6. New Elements of Geometry (1894)
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[Peirce 1894] Like the previous selection, this is an excerpt from a textbook: Peirce’s revision of his father’s geometry text, which was rejected by Ginn and Company because “the mathematical philosophy [in it] would meet with hardly any sale” (Brent 1993, 242). Peirce begins by observing that the mathematician’s diagrams have a tendency to take on a life of their own: to ...
7. On the Logic of Quantity (1895)
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[Peirce 1895(?)c] The manuscript from which this selection is taken contains fragments of more than one version of the same treatise; hence the multiple treatments of diagrams, and of the place of probable reasoning in mathematics. The discussion of diagrams contains, along with material by now familiar, a strong affirmation of their visual character. At the same time ...
8. Sketch of Dichotomic Mathematics (1903)
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[Peirce 1903(?)] Like selection 4, this text is a philosophical preliminary to a treatment of “the simplest possible mathematics.” It is Peirce’s explanation to the reader of the terminology he will use to organize his presentation. That terminology is taken largely from Euclid’s Elements, and Peirce’s explanations are partly a commentary on the traditional vocabulary, partly an exposition ...
9. [Pragmatism and Mathematics] (1903)
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[Peirce 1903c] Peirce wrote this selection as one of his 1903 Harvard lectures on pragmatism, but did not deliver it. Given his aims and audience, this was probably the right choice; but this is nonetheless one of his richest and most comprehensive treatments of the philosophy of mathematics. The definition of mathematics with which Peirce begins is more or less ...
10. Prolegomena to an Apology for Pragmaticism (1906)
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[Peirce 1906] Peirce opens this defense of his “pragmaticism” (so named to distinguish it from the pragmatisms of James and others)1 with an imaginary debate over the diagrammatic nature of exact thought. He insists very literally on the importance of experimentation upon diagrams, and is undeterred by an apparent disanalogy between the diagrammatic experiments of the ...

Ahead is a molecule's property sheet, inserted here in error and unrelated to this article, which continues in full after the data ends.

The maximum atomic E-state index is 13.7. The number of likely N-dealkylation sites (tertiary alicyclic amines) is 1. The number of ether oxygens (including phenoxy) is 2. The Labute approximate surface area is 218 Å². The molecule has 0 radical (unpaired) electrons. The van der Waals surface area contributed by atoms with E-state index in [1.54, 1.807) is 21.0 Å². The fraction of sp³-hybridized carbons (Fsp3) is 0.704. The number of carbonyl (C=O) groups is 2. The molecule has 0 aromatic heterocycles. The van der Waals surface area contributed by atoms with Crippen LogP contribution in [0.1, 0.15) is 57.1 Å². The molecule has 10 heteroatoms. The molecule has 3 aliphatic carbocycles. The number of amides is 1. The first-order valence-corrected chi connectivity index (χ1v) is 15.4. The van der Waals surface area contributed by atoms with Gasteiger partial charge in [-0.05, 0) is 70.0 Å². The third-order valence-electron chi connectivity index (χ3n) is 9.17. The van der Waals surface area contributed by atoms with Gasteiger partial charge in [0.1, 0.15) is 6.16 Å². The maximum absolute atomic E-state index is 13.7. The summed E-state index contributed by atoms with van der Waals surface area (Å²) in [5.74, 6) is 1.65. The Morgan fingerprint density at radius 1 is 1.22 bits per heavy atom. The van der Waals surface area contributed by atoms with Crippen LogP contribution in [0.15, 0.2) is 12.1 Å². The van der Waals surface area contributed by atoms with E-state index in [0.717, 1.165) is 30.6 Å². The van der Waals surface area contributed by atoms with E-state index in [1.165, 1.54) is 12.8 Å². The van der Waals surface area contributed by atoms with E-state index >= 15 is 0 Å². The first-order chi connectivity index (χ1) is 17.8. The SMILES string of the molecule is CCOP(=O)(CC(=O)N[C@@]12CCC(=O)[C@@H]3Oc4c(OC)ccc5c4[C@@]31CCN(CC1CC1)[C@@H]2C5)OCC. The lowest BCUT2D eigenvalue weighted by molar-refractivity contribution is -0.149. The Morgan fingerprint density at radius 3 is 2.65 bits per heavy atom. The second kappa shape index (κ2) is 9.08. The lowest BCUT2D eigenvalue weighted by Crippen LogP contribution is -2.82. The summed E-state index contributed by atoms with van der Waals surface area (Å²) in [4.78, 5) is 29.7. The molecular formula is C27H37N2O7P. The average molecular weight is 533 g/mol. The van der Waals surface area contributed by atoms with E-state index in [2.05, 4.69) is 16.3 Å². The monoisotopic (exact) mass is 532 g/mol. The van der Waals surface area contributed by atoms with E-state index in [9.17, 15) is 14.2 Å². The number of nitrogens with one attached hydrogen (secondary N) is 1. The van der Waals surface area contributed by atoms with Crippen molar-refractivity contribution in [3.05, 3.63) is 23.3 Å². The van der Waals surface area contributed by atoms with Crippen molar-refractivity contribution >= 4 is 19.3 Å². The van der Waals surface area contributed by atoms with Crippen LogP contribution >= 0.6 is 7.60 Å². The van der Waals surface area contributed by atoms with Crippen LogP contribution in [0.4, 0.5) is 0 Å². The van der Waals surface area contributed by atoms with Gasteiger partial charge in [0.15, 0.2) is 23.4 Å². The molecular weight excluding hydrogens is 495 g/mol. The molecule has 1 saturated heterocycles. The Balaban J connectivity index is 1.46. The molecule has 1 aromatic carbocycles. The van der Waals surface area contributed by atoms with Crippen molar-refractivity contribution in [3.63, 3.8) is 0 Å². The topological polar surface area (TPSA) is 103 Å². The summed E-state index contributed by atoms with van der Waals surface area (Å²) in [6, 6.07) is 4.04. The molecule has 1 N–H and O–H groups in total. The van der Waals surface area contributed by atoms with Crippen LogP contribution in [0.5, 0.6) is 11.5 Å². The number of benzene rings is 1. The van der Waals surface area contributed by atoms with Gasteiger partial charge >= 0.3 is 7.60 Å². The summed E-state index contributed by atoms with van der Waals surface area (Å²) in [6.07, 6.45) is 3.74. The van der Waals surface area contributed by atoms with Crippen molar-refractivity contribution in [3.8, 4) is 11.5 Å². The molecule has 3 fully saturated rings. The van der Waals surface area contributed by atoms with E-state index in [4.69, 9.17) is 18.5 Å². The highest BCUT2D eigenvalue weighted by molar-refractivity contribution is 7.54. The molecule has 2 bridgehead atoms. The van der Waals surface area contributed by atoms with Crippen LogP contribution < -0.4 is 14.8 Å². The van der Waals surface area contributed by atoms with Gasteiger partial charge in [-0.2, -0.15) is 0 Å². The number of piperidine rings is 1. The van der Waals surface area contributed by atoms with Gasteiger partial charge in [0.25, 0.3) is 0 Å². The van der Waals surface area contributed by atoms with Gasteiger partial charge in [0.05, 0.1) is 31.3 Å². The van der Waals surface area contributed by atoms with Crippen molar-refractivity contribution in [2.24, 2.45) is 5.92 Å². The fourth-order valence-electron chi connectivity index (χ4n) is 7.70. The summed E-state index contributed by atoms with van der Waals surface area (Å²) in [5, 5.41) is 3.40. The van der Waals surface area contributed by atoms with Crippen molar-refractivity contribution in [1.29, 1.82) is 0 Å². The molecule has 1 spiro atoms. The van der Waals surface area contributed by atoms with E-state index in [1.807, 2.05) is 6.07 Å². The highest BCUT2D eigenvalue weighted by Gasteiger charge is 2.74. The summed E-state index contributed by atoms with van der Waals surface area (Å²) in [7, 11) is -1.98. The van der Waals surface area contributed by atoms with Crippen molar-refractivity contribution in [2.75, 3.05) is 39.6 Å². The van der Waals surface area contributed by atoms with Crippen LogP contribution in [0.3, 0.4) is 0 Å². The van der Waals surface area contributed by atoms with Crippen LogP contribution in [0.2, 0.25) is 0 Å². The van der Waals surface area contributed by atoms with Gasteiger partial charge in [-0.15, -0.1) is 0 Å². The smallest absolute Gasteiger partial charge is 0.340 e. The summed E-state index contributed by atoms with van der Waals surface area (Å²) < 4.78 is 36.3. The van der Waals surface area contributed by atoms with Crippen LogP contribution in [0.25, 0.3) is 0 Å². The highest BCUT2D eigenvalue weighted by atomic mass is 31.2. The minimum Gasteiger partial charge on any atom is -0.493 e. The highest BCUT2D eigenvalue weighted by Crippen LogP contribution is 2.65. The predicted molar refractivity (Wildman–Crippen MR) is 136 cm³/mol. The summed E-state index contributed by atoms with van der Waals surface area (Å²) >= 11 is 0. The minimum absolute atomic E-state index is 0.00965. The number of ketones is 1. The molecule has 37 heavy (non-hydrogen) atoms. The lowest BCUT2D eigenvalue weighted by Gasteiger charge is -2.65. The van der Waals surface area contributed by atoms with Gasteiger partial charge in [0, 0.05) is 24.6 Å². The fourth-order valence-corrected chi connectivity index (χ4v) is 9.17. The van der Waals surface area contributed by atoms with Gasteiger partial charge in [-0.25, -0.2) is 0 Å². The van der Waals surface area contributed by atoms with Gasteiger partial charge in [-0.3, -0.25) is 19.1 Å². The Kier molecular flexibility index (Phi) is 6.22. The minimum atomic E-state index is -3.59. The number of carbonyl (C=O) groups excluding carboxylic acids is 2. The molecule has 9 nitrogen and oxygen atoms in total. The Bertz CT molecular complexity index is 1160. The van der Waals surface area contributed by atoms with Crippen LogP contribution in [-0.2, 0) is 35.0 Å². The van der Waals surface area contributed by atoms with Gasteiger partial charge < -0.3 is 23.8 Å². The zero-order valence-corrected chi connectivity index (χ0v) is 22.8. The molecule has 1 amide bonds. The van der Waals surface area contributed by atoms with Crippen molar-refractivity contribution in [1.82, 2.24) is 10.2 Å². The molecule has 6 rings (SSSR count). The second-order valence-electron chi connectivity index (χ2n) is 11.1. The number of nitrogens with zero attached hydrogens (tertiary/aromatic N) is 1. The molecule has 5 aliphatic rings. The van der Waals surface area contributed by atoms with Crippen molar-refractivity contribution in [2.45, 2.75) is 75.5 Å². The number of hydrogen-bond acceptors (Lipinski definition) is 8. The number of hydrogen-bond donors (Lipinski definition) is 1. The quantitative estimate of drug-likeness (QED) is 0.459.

11. [‘Collection’ in The Century Dictionary] (1888–1914)
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[Whitney 1889; Ms 1597; Peirce 1888(?)–1914(?); Whitney 1909] The original definition of ‘collection’ in The Century Dictionary was written, not by Peirce, but by an anonymous contributor; it is reproduced here for reference. Peirce’s critical notes on that definition, written in his own copy of the dictionary, date from some time around the turn of the century; they are followed ...
12. [On Collections and Substantive Possibility] (1903)
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[Peirce 1903g] Peirce delivered two major series of lectures in 1903: the Harvard Lectures on Pragmatism, and a series at the Lowell Institute on “Some Topics of Logic bearing on Questions now Vexed.” This rejected draft of the third Lowell Lecture begins with a polished review of Peirce’s definition of mathematics, and of the classification of mathematical specialties ...
13. [The Ontology of Collections] (1903)
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[Peirce 1903d] There is a good deal of overlap between selection 12 and this one, which is taken from the fifth of the Lowell Lectures. The substantial differences, even in the areas of overlap, show that Peirce’s views were evolving as he wrote. A noteworthy difference between the two presentations is that Peirce’s categories play a much more explicit role in this attempt ...
14. The Logic of Quantity (1893)